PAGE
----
I apologize for not writing more lately. There have been a few reasons, preoccupation with human reproduction being a big one. Another big one is that I’m working on a short story that has squeezed a lot of my creative juices. But the biggest reason is that I started a couple pieces that unfortunately haven't panned out yet. Unlike some other blogs out there, I refuse to just set my posting bar at half-assed. In fact, CJSD guarantees at least three-quarter ass or your money back. (That should make Larry Craig tap with joy.)

My frustration with the couple pieces I was working on made me want to pump up the volume a little bit today. Earlier in the week, I was reminded of The National Review’s list of the 50 greatest conservative rock songs which ran last year. The inanity of the list still astounds me. This went well beyond the standard shovel-to-the-head stupidity, crossing instead into George Romero decapitated-with-a-shovel insanity, as if the writer’s disembodied head landed on a keyboard and tried to co-opt his favorite songs by wildly clicking at keys with his tongue before he finally expired. Then it occurred to me: that sounds like fun! So this week's Random 11 is written in the demanding style of The National Review, which is known in laymen's terms as out of your ass. (And a tip of the hat to Jon Swift, who did more songs in a more timely fashion.)

1) The Smiths, “Heaven Knows I’m Miserable Now.” Why do I have to smile at people I’d much rather kick in the eye? Morrissey is clearly rebelling against the politically correct mores that require us to hug those we disagree with, such as Muslims, instead of bombing them, as good Christians should.

2) “Bolted Down,” Bob Hillman. This legendary conservative songwriter describes how all of the things in his New York apartment are “bolted down.” Why? Because New York’s anti-gun laws prevent him from defending his property as our Founding Fathers demanded. As he notes in the song, this keeps him from even drinking his coffee because the cup is bolted down. This is where anti-gun legislation will lead us.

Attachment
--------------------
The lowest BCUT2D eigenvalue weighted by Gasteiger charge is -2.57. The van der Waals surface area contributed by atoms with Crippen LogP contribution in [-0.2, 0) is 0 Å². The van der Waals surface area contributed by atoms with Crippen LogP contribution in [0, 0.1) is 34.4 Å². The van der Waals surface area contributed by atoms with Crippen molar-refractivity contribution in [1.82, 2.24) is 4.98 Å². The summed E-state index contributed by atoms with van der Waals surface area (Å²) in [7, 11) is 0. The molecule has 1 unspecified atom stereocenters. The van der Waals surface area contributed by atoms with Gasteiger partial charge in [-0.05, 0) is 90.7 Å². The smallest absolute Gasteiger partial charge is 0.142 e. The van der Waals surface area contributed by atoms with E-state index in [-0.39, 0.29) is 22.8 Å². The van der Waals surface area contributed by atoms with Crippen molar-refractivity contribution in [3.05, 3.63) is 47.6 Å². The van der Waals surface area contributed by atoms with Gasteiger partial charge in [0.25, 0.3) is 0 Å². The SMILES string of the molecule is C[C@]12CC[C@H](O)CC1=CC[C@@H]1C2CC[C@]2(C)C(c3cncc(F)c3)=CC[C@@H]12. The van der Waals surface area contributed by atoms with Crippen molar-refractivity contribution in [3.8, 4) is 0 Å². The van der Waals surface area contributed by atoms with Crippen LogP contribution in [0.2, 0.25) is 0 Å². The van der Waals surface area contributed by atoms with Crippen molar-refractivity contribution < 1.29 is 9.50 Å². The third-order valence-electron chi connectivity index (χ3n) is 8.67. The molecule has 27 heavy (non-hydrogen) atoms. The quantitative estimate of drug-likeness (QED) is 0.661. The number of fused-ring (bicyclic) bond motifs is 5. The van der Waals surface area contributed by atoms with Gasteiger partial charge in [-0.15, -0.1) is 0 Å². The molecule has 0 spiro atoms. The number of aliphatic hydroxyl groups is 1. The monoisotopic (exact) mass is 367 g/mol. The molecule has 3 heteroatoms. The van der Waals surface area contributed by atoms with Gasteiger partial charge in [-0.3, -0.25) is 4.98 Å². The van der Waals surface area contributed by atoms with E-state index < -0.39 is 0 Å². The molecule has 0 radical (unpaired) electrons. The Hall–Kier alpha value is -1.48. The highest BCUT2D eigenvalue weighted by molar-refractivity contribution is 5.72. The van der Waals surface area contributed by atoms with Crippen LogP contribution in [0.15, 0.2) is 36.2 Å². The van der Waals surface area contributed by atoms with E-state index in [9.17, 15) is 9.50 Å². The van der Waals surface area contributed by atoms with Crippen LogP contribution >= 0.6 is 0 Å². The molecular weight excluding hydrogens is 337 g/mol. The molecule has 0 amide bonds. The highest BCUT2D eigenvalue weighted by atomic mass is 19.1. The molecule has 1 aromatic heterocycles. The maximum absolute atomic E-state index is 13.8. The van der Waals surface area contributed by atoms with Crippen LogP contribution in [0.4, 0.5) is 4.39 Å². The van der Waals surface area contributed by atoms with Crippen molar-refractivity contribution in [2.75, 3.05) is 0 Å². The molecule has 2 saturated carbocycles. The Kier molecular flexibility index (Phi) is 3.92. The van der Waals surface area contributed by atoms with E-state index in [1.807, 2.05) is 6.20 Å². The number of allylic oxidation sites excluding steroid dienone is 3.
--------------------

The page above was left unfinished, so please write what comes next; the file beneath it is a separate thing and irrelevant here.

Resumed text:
3) “Crosstown Traffic,” Jimi Hendrix. A terrific anthem abut how evil carpool lanes attack our liberty to travel freely.

4) “Every Little Thing She Does Is Magic,” The Police. Given the rampant godless socialism expressed by most British musicians, it is extremely gratifying to see Sting’s courage in writing this touching, moving homage to Margaret Thatcher. He even wishes to “marry her in some old fashioned way.”

5) “When It All Goes Wrong Again,” Everclear. Even though this was written in the late 1990s, it’s really a Nostradamus-like warning against a Hillary Clinton presidency. I will be sitting on top when it all goes wrong again—Clearly our country cannot afford to again fall for the peace and prosperity of the Clinton years.

6) “A Legal Matter,” The Who. Noted Tory Peter Townsend rails against the frivolous lawsuits plaguing the American court system. He obviously would not be a fan of presidential candidate John Edwards, and it’s a shame that his lack of citizenship prevents him from voting against the Democratic ambulance chaser.

7) “Where Boys Fear to Tread,” The Smashing Pumpkins. Billy Corgan’s searing screed against allowing homosexuals into the Boy Scouts. The distorted guitars perfectly capture the distorted truth of the gay agenda.

8) “Lips Like Sugar,” Echo and the Bunnymen. Long before Oprah discovered it, singer Ian McCulloh wrote about the immoral enticement of teenage rainbow parties.

9) “Drain You,” Nirvana. It is now my duty to completely drain you. No other singer has ever written so passionately about the devastation of Democratic tax and spend policies.

10) “The Swish,” The Hold Steady. These Minnesota-based rockers address the confusion of transgender politics: She said my name’s Neal Schon but people call me Nina Simone, some people call me Andre Cymone. Which is it?